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An inter-comparison of VOC types and distribution in different indoor environments in a university campus

By DWT Chan, CSY Tam and AP Jones


Although volatile organic compounds (VOCs) are major indoor air pollutants and ones which may affect human health it is rare to find a study about their types and distribution pattern in a university. To remedy this large-scale sampling of VOCs was conducted at different indoor environments on a university campus in Hong Kong when the HVAC system was turned on. The 54 sites selected for sampling included classrooms, offices, dining and kitchen area of canteens, workshops, laboratories and a library. All the buildings were served with mechanical ventilation and an air conditioning (MVAC) system. Samples were analysed by the USEPA's TO-14 method. VOCs discovered were divided arbitrarily into three categories: fluorinated compounds, non-aromatic chlorinated compounds and aromatic compounds. Among the VOCs detected by the TO-14 method, toluene and benzene were the most common compounds present on the campus and were present in all the samples taken. The main source for those two VOCs was ingress from outdoors.Department of Building Services Engineerin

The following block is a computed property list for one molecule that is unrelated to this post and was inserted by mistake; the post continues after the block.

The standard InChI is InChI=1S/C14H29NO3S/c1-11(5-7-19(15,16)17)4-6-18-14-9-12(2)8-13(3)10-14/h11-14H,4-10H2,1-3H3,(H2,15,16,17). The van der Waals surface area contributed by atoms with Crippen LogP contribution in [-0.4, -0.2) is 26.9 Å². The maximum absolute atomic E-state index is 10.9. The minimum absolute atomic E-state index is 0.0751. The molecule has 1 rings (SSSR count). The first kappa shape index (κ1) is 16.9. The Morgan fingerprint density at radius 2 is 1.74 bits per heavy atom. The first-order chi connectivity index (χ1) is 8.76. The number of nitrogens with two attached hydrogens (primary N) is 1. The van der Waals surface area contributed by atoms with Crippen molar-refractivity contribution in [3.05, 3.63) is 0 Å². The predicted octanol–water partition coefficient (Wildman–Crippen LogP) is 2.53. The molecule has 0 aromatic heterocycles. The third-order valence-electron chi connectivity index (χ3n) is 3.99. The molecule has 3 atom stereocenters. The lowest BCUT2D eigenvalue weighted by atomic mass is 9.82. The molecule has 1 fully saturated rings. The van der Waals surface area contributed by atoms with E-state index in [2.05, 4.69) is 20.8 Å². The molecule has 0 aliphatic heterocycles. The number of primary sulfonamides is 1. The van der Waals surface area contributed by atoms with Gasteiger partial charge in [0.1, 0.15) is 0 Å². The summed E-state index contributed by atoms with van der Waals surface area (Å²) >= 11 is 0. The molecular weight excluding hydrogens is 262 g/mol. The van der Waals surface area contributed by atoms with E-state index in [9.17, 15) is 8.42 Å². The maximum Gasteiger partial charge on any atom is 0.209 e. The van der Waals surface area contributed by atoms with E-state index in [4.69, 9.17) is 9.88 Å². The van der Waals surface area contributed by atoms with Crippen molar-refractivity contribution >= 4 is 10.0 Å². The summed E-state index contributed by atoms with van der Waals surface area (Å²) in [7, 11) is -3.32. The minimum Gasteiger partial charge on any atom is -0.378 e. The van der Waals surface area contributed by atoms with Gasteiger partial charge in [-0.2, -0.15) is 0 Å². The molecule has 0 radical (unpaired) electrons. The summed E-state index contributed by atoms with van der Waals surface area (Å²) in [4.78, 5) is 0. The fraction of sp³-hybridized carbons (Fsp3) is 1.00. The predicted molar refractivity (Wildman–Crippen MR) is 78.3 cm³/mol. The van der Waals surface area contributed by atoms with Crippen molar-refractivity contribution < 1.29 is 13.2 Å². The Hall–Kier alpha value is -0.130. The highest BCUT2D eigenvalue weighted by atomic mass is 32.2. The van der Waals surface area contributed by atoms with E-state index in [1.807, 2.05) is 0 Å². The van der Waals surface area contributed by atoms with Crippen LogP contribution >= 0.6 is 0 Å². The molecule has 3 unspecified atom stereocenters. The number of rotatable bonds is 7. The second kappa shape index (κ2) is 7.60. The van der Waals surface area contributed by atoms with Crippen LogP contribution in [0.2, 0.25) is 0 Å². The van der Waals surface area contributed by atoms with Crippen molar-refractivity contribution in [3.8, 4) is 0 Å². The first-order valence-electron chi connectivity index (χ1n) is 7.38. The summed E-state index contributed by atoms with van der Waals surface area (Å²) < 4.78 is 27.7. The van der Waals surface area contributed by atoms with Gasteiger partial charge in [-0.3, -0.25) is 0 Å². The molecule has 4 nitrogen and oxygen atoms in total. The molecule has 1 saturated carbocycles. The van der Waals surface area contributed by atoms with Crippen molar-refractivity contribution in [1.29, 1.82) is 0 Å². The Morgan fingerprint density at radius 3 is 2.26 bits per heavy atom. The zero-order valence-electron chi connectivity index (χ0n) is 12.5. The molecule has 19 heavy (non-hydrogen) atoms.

Topics: Gas Chromatography-Mass Spectrometry (GC-MS), TO-14 method, University campus, Volatile organic compounds (VOCs)
Publisher: SAGE Publications
Year: 2007
DOI identifier: 10.1177/1420326X07081094
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